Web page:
Accounting rules generally define a controlling stake as between 20 percent and 50 percent of a company.
In consolidated accounting, the parent company essentially treats the subsidiary company as if it doesn't exist.
Elimination entries are made to remove the effects of inter-company transactions.
When one company acquires another company, a consolidated balance sheet needs to be prepared.
Separate accounting records are kept for each separate company, but not for the consolidated entity.
To determine the consolidated amounts, the amounts for the individual affiliated companies are added together.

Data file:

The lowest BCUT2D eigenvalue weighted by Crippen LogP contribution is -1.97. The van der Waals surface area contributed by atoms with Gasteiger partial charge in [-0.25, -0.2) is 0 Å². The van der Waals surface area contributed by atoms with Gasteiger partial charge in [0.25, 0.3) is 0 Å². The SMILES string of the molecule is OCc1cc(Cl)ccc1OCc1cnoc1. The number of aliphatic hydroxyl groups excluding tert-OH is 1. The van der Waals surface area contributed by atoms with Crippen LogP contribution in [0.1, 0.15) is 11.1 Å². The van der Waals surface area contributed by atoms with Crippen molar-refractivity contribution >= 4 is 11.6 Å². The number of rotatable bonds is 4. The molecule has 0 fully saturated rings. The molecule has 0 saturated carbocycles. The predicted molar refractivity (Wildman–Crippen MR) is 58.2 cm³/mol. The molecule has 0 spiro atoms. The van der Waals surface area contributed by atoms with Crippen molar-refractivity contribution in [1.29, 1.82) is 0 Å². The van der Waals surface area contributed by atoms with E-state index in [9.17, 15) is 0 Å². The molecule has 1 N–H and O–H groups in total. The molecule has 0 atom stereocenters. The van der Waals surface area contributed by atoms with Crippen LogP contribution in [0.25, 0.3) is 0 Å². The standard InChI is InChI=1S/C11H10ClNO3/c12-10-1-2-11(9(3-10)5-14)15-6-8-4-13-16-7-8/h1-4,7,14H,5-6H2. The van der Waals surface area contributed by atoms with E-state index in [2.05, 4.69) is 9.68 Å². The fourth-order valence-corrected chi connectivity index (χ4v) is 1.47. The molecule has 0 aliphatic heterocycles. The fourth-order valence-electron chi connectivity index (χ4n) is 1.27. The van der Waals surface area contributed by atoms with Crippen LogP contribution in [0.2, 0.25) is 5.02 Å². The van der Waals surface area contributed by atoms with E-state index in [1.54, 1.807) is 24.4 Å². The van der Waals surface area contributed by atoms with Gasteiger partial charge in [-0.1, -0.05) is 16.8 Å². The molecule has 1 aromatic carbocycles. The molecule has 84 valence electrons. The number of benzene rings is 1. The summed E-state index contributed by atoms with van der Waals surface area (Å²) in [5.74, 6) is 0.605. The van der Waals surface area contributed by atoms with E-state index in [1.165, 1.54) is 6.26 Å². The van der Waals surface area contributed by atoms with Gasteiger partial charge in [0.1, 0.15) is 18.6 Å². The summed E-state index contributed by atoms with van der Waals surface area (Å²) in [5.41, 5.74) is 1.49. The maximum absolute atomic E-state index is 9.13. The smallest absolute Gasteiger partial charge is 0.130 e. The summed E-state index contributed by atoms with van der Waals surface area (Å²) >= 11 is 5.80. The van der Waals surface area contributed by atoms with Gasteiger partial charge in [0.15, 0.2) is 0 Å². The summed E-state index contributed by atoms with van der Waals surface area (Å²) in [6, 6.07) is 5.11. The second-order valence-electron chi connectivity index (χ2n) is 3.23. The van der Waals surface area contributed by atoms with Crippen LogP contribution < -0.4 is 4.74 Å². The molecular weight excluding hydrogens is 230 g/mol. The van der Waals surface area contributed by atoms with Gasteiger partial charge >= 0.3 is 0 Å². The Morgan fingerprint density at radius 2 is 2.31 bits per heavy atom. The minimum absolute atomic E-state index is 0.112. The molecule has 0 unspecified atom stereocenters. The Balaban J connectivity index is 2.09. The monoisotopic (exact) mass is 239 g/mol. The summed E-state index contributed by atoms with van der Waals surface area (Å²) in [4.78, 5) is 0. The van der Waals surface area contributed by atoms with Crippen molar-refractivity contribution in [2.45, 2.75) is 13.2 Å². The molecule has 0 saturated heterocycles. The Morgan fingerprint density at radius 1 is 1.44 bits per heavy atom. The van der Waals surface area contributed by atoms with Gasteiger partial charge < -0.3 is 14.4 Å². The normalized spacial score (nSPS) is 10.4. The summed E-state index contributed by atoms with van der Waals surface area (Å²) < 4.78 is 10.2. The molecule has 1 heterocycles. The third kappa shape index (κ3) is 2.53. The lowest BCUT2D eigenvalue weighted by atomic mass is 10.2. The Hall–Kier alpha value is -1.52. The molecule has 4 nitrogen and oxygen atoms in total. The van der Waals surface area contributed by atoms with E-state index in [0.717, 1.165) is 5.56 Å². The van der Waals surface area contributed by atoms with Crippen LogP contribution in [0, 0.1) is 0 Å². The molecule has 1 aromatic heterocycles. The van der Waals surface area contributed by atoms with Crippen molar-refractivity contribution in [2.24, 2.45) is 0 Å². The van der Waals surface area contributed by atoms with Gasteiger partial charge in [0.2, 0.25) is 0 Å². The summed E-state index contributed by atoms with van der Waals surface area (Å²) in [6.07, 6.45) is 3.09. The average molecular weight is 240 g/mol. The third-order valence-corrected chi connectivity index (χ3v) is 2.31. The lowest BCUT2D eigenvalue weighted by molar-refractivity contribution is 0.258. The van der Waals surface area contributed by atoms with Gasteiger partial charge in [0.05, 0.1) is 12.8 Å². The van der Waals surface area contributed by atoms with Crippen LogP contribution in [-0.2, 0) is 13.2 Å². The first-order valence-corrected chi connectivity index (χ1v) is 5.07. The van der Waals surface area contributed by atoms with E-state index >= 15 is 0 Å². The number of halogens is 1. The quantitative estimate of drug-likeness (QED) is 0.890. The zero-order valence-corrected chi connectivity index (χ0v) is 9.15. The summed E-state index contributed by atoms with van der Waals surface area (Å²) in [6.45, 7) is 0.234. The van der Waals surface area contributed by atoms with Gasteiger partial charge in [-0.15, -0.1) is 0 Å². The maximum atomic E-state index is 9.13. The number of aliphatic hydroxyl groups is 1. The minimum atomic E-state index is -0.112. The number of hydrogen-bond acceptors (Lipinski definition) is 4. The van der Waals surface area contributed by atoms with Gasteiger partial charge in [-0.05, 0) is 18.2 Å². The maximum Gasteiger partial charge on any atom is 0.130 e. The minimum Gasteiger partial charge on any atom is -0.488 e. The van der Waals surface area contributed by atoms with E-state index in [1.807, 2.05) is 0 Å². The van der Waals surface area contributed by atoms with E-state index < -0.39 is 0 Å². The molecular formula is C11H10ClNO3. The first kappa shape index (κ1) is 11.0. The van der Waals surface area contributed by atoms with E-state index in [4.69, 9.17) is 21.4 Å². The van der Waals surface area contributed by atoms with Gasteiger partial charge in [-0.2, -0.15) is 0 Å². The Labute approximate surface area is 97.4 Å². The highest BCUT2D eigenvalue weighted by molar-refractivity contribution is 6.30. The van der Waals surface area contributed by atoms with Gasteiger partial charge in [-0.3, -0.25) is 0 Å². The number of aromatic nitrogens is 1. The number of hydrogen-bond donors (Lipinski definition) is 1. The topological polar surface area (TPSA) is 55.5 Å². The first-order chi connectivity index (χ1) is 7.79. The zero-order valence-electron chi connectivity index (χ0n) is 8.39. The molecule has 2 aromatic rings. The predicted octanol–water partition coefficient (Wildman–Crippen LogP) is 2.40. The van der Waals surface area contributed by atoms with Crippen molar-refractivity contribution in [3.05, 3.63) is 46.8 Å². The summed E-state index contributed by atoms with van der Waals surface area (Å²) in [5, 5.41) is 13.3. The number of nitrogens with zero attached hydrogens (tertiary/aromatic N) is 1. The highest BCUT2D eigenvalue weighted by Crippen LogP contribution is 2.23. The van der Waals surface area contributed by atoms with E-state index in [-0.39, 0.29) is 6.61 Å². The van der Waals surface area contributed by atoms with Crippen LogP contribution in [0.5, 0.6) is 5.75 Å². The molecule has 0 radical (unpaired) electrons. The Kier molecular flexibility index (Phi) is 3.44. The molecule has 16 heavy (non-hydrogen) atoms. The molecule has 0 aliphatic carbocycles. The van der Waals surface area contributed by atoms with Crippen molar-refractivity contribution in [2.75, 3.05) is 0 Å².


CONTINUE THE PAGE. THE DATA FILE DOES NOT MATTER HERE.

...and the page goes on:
Regardless of the method of acquisition; direct costs, costs of issuing securities and indirect costs are treated as follows: Treatment to the acquiring company: When purchasing the net assets the acquiring company records in its books the receipt of the net assets and the disbursement of cash, the creation of a liability or the issuance of stock as a form of payment for the transfer.It depends on the nature of the adjustment; if it goes to a real adjustment account that you track, then you should leave it, as you'll need to keep making that adjustment as it changes.In business, consolidation or amalgamation is the merger and acquisition of many smaller companies into much larger ones.When a parent company either directly or indirectly controls a majority interest of a subsidiary, consolidated financial statements must be presented.Consolidated financial statements present the results of operations, statement of cash flows, and financial position of the combined entity.